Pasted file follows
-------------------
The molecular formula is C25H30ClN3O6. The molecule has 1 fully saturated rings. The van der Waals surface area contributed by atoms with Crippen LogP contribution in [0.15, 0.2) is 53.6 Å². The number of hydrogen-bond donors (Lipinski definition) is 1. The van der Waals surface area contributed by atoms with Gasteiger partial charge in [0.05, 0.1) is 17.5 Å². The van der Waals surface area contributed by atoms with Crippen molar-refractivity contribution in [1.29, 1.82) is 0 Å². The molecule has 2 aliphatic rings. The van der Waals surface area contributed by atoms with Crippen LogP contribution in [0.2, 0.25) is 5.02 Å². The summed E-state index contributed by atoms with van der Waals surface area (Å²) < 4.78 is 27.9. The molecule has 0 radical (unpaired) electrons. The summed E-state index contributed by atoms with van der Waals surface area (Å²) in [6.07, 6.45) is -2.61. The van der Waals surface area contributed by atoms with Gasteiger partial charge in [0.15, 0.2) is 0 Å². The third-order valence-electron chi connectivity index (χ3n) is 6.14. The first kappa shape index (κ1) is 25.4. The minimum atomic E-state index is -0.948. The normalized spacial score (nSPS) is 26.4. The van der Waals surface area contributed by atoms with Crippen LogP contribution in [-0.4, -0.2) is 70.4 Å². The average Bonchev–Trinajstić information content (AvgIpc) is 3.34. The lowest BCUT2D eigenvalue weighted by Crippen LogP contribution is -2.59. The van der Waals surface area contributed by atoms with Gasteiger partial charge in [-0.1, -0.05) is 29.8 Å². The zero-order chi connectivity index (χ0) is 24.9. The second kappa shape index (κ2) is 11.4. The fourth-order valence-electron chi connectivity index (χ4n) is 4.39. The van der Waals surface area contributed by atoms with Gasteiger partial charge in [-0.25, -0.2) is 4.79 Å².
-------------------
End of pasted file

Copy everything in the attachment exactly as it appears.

The molecular formula is C25H30ClN3O6. The molecule has 1 fully saturated rings. The van der Waals surface area contributed by atoms with Crippen LogP contribution in [0.15, 0.2) is 53.6 Å². The number of hydrogen-bond donors (Lipinski definition) is 1. The van der Waals surface area contributed by atoms with Gasteiger partial charge in [0.05, 0.1) is 17.5 Å². The van der Waals surface area contributed by atoms with Crippen molar-refractivity contribution in [1.29, 1.82) is 0 Å². The molecule has 2 aliphatic rings. The van der Waals surface area contributed by atoms with Crippen LogP contribution in [0.2, 0.25) is 5.02 Å². The summed E-state index contributed by atoms with van der Waals surface area (Å²) < 4.78 is 27.9. The molecule has 0 radical (unpaired) electrons. The summed E-state index contributed by atoms with van der Waals surface area (Å²) in [6.07, 6.45) is -2.61. The van der Waals surface area contributed by atoms with Gasteiger partial charge in [0.15, 0.2) is 0 Å². The third-order valence-electron chi connectivity index (χ3n) is 6.14. The first kappa shape index (κ1) is 25.4. The minimum atomic E-state index is -0.948. The normalized spacial score (nSPS) is 26.4. The van der Waals surface area contributed by atoms with Crippen LogP contribution in [-0.4, -0.2) is 70.4 Å². The average Bonchev–Trinajstić information content (AvgIpc) is 3.34. The lowest BCUT2D eigenvalue weighted by Crippen LogP contribution is -2.59. The van der Waals surface area contributed by atoms with Gasteiger partial charge in [-0.1, -0.05) is 29.8 Å². The zero-order chi connectivity index (χ0) is 24.9. The second kappa shape index (κ2) is 11.4. The fourth-order valence-electron chi connectivity index (χ4n) is 4.39. The van der Waals surface area contributed by atoms with Gasteiger partial charge in [-0.25, -0.2) is 4.79 Å².